- The Washington Times - Sunday, July 10, 2016

Sen. Bernard Sanders is in talks to endorse Hillary Clinton, but his supporters have been warming to her for some time, according to new polling that shows 85 percent of Sanders voters are prepared to back his erstwhile primary opponent.

Just 9 percent of Sanders supporters will back likely GOP presidential nominee Donald Trump, a recent Pew Research survey found, and another 6 percent are for someone else, or aren’t sure how they’ll vote.

But a whopping 85 percent of Sanders supporters said they’ll get behind Mrs. Clinton — putting her well ahead of pace compared to 2008, when less than 70 percent of her supporters were prepared to back then-candidate Barack Obama in June, after their bitter primary.

Mrs. Clinton also is doing better than Mr. Trump, who has the support of just 77 percent of his GOP primary opponents’ voters, according to the survey.

“What I’ve noticed is the vast majority of folks not having an issue turning the page and moving to Clinton,” said Phil Sherwood, chairman of the Atkinson Democratic town committee in New Hampshire.

That Democratic unity, and the relative disunity within the Republican Party, powered Mrs. Clinton to a 51-42 lead in a head-to-head matchup with Mr. Trump in the Pew poll.

Mr. Sherwood, who conceded he “reluctantly” supported Mrs. Clinton in the primary, acknowledged that some Sanders backers are having a harder time — but that Mr. Trump is proving to be a powerful Democratic unifier.

“If the Republicans had a nominee, or an impending nominee, that was more tempered, that was less divisive, it would be more challenging for Hillary to court, I think, some of these Bernie supporters,” he said.

Mrs. Clinton is campaigning Tuesday in New Hampshire, where she reportedly could receive Mr. Sanders’ endorsement. The state helped boost Mr. Sanders in the Democratic primary, delivering a massive victory to him and solidifying his campaign as more than just that of a protest candidate.

“The supporters of the losing candidate eventually come around and realize that no matter how much animosity they might have had towards the person who wins the party’s nomination, they dislike the other party even more, and I think that’s what we’re seeing here,” said Andy Smith, director of the University of New Hampshire Survey Center.

Mr. Smith, though, said it’s still an open question as to whether the younger voters who came out to support Mr. Sanders actually show up in the fall.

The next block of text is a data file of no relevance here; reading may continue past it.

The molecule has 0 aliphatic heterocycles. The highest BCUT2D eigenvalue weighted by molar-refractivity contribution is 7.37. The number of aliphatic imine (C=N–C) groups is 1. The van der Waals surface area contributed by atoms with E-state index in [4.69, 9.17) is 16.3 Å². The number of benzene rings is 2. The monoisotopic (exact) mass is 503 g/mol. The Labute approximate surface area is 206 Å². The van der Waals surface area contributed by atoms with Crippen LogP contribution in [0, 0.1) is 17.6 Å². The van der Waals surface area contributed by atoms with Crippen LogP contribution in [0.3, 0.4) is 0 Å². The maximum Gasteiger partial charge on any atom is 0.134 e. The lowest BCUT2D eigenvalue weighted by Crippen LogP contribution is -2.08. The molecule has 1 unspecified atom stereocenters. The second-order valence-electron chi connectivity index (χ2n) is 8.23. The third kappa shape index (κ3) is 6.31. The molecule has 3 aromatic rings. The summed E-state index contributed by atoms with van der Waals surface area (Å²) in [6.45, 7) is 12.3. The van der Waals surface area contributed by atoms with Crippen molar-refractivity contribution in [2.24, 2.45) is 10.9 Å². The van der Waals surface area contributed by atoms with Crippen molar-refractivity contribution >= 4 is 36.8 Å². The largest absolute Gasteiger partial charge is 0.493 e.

“Sanders has tremendous support from that younger demographic — under 35, under 30,” he said. “It’s more, to me, an issue not that they’re going to vote for Trump over Clinton, but whether they show up or not.”

Democratic strategist Dave “Mudcat” Saunders said the number of disaffected Sanders supporters shouldn’t be underestimated.

“For what it’s worth, I’d love to see that poll done in a geographic fashion,” said Mr. Saunders, who voted for Mr. Sanders in the Virginia primary but said he’s voting for Mr. Trump in the general election. “If you go through rural America, those of us who voted for Bernie Sanders in a primary — a hell of a lot more than 15 percent of us are going to vote for Trump. And it’s for economic reasons.”

The 85 percent level of support among Sanders backers is indeed higher than it’s been in other recent polling.

The Democratic-leaning polling firm Public Policy Polling has cited wary Sanders supporters as one of the major reasons Mr. Trump is hanging tough in states like Virginia and Pennsylvania.

A recent national PPP survey found that 79 percent of Democrats and independents with a favorable view of Mr. Sanders said they now are supporting Mrs. Clinton for president, compared to 7 percent for Mr. Trump, 3 percent for Green Party candidate Jill Stein and 2 percent for Libertarian Party nominee Gary Johnson. Overall, Mrs. Clinton had a 4-percentage-point lead over Mr. Trump.

Her support among the pro-Sanders folks, though, was at 74 percent in North Carolina and 68 percent in Virginia in other recent PPP polls. In Pennsylvania, meanwhile, 72 percent of those who backed Mr. Sanders over Mr. Trump in a head-to-head match-up said they’d support Mrs. Clinton.

All of those battleground states were effectively tossups overall.

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